Saturday, October 8, 2011

Reclaiming Choice

Gary Olberman, an effective advocate for progressive democratic education, shared an article from Forbes entitled "Why I Support the Teachers Unions."  One of many lines from the article that caught my attention:

  • Once they take away job security and collective bargaining rights, what’s to stop them from taking away pay, benefits, and everything else?" 
There's also an interesting discussion about how school choice has been used to undermine public education.   I agree.

Though I'm unsure about the demonization of "choice."  I think choice has been redefined, inappropriately, by some sectors within our society,  as a method to privatise public education.  But what if we reclaimed choice as an expression of democracy?

For example, why not advocate for teacher-led public schools that offer a variety of choices in terms of curricula, instructional strategies, community partnership, etc.?  One-size curriculum for all, where all students have to be tested on the same day, doesn't give teachers or students much choice about how or what or where they learn.

At the school level, effective teachers can provide choices for individuals within any particular curriculum.  Yes, we will study "cells as building blocks,"  but what are the myriad of ways that well-supported teachers can help engaged students choose how they develop, or experience, that scientific understanding?

And we've got to give teachers choice in the schools they serve.  In the larger districts, such as Philadelphia's, teachers are assigned without any consideration of "best match" to a specific community.  Students, parents and teachers should be able to interview prospective teacher candidates and then choose those that are best aligned with that community's pedagogical approach -- all in the name of democracy.  

We've got to develop the capacity of our schools to make smart choices that maximize individual freedom while also honoring collective equality (if not equity).  And if we can't trust our teacher leaders to do this, then we have a serious problem.


  1. Gamal, you wrote:

    "In the larger districts, such as Philadelphia's, teachers are assigned without any consideration of "best match" to a specific community."

    Isn't it more accurate to say that in these places seniority rules are written to allow choice only for the most senior teachers? This is the problem of "seniority based transfers" which results in the inequitable distribution of teachers.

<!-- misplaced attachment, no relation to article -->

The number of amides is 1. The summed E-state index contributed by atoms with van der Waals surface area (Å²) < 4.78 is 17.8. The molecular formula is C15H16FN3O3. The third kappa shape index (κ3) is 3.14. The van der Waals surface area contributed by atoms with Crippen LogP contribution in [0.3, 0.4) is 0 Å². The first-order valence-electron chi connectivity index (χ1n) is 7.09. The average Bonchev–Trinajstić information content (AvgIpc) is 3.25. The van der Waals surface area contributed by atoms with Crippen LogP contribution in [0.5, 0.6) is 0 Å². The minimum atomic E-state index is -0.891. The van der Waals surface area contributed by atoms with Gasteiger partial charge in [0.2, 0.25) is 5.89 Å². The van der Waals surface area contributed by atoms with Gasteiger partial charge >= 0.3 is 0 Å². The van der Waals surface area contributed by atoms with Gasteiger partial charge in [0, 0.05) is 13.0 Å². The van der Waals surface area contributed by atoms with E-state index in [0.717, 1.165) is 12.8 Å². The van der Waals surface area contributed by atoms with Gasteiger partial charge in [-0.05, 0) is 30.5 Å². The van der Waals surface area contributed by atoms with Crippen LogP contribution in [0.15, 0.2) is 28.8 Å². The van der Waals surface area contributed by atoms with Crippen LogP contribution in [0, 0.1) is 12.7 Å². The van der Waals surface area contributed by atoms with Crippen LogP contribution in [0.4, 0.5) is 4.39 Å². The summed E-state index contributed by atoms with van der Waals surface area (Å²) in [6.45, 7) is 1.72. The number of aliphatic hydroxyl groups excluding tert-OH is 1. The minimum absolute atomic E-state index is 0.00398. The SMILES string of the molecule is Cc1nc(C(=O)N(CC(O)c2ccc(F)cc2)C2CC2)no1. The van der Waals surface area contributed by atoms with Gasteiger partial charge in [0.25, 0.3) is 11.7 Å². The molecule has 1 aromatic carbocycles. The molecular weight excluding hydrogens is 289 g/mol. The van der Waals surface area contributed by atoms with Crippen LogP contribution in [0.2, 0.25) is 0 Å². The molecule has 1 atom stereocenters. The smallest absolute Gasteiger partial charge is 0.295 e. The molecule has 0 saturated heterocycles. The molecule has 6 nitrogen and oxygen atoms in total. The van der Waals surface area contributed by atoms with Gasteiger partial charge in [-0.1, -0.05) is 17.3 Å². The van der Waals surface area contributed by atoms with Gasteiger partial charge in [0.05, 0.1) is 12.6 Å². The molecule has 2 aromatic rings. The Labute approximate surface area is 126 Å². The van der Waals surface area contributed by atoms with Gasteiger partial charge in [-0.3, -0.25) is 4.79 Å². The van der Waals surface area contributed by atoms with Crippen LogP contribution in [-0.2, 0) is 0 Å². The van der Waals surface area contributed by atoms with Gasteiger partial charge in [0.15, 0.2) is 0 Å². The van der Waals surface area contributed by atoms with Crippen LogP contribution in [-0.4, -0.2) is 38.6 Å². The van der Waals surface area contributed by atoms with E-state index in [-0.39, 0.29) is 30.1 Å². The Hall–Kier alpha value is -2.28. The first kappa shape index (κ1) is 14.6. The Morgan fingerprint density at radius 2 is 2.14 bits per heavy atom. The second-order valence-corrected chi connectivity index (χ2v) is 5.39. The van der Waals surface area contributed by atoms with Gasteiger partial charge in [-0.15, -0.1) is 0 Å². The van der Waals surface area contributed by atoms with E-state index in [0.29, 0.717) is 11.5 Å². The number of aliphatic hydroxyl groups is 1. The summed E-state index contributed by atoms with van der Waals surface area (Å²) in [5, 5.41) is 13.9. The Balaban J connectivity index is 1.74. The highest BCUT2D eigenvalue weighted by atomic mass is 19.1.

Here in Vermont, with its 247 separate school districts, there are no seniority based transfers, and staffing occurs along the lines you advocate. National policies that weaken seniority protections threaten teachers in Vermont without solving any problem that we actually have.

    Our teaching force tends to be stable and based in the community. Under the circumstances, traditional contract arrangements serve tolerably well.

    How can we develop policies that serve the needs of rural and urban places equally well?

  2. Excellent question Steve: "How can we develop policies that serve the needs of rural and urban places equally well?"

    I think labor agreements should allow site-based (student, teacher, family & admin) hiring, regardless of urban or rural location.

    And labor agreements should protect seniority in terms of retention. In allocation of teaching positions, the more senior of two equally-qualified teachers should retain a position. If a senior teacher (with 20 years) isn't as qualified as the junior teacher (say, 5 years), then why should the senior teacher keep the position? Assuming that both teachers have received superlative coaching, opportunities to enrich their craft, and consistent feedback from colleagues, then I see a fair system that protects seniority.

    As this point, the question becomes "How do we determine what constitutes a 'qualified' teacher?"

    Both the NEA and the AFT are looking to "multiple measures" of teacher evaluation. Does "multiple measures" provide enough latitude for teachers to be holistically and fairly evaluated/coached? If not, what is the locus of the decision-making -- the state DOE, the LEA, the union, or the teachers?